Bobbies out to beat diabetes

040912  Lothian and borders police doing cycle ride for junior diabetes. Christie mcnab 8.
040912 Lothian and borders police doing cycle ride for junior diabetes. Christie mcnab 8.
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BOBBIES will be off the beat and on their bikes to raise money for juvenile diabetes at this Sunday’s Pedal for Scotland 
cycle.

Linlithgow sergeant John Jackson is heading up the 24-strong team from Lothian and Borders Police cycling from Glasgow to Edinburgh, fundraising for the Juvenile Diabetes Research Foundation (JDRF), after they were 
inspired by local girl Christie McNab (8) who was 
diagnosed with type one diabetes last February.

Mum Iona and dad 
Fergus of Avontoun Park had to change their lives around 
after they found out that Christie was diabetic.

Iona said: “Christie had been unwell for a little while over the winter, she had a temperature but it was on and off and I put it down to a virus.

‘‘When she started suffering from lethargy - she couldn’t climb up the stairs, and extreme thirst, the alarm bells started ringing and I suspected diabetes.”

The family rushed her to the doctor, who stabilised her before admitting her to the Sick Kids Hospital in Edinburgh for five days.

Fortunately Christie’s blood sugar levels had not soared high enough to 
result in kidney or liver problems.

Iona added: “Within a week of being in hospital, Christie was back at school and her dancing, gym-
nastics, swimming and 
music

‘‘She’s a really independent child and she’s not let it stop her from doing anything but it was 
difficult for us all.

‘‘It was a shock and she took a while to get used to having four injections a day but within six weeks she was doing them herself.

“She has to do blood 
glucose checks and she knows when she’s low - she’s very in tune with her body.

‘‘This is huge for an eight-year-old to learn and I’m very proud of her.”

The family still go to the Sick Kids Hospital for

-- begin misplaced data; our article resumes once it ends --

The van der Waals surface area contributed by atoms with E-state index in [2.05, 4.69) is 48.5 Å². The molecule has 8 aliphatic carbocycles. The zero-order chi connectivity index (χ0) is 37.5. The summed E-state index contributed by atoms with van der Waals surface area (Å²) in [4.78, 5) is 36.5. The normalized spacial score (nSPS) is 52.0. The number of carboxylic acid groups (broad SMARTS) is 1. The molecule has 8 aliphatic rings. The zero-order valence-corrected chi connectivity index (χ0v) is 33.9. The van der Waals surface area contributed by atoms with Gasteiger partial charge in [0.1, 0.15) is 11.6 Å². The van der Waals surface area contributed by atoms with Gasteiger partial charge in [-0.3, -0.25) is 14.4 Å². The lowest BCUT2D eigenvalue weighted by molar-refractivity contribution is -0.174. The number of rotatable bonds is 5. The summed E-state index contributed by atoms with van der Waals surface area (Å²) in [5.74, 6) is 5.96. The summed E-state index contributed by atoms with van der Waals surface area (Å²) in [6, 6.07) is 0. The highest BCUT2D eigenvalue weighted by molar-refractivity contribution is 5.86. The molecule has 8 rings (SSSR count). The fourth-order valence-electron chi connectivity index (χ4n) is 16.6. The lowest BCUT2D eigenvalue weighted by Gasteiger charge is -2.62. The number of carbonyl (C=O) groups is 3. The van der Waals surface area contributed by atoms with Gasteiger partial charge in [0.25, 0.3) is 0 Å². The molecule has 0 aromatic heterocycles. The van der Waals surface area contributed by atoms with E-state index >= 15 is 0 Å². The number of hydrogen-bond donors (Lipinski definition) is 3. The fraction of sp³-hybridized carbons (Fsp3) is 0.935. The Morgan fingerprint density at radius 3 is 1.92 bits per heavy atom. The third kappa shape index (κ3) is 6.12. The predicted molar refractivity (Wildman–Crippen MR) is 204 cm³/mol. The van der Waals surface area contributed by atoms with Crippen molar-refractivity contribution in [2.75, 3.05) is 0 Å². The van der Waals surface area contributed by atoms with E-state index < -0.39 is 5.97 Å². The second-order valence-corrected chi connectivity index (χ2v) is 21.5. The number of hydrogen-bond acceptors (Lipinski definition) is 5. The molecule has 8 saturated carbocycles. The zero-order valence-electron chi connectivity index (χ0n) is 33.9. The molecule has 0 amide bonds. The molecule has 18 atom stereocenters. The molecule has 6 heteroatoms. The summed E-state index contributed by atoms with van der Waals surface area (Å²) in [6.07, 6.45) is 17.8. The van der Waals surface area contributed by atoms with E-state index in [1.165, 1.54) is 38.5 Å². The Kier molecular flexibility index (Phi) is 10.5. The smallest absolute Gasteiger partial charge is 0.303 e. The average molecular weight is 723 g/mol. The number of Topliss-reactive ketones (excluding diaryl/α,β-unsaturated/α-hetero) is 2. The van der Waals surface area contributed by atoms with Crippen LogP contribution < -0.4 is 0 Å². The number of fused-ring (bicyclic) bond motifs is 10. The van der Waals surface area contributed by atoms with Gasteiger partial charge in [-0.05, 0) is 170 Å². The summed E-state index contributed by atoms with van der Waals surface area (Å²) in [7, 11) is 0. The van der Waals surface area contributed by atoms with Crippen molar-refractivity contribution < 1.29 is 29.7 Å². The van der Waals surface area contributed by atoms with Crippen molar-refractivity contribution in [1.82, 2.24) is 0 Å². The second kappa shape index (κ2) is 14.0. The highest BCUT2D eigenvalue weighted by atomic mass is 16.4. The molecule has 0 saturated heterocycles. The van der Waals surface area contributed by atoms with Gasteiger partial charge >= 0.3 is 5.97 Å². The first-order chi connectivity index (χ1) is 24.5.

regular check ups for Christie and need to monitor everything she eats so that it matches her 
insulin levels and she can stay healthy.

Christie, a P4 pupil at Linlithgow Primary, said: “It took a wee while to get used to having diabetes.

‘‘It was a surprise and a bit scary but I got the hang of it.

‘‘To other kids who find out they have diabetes I would say ‘just don’t be worried about it - you’ll be absolutely fine.”

Mum Iona is delighted the local cops are doing the cycle for JDRF highlighting that T1 diabetes is caused by a problem with the 
immune system, and not by an unhealthy diet.

Also JDRF focuses on 
diabetes specifically in children.

Iona, Christie and her 
sister Rosie will join the fundraising bike ride from the town to the Palace, where the cyclists stop for lunch.

Sergeant John Jackson, 
fellow organiser Calum Lawrie, and volunteers from Burn It Boot Camp will make up ‘Team Christie’, donning JRDF t-shirts for their 50-mile cycle.

Sergeant Jackson said: “Linlithgow Community Council and the Round Table bought us bikes for us to use on the job and to thank them we wanted to raise money for a worthwhile cause.

‘‘Calum Lawrie knew about Christie and the JDRF and we thought this was ideal. This is the year of inspiration for sport so we thought we’d get involved.”

To donate go to www.justgiving.com/wlcommun
itysafety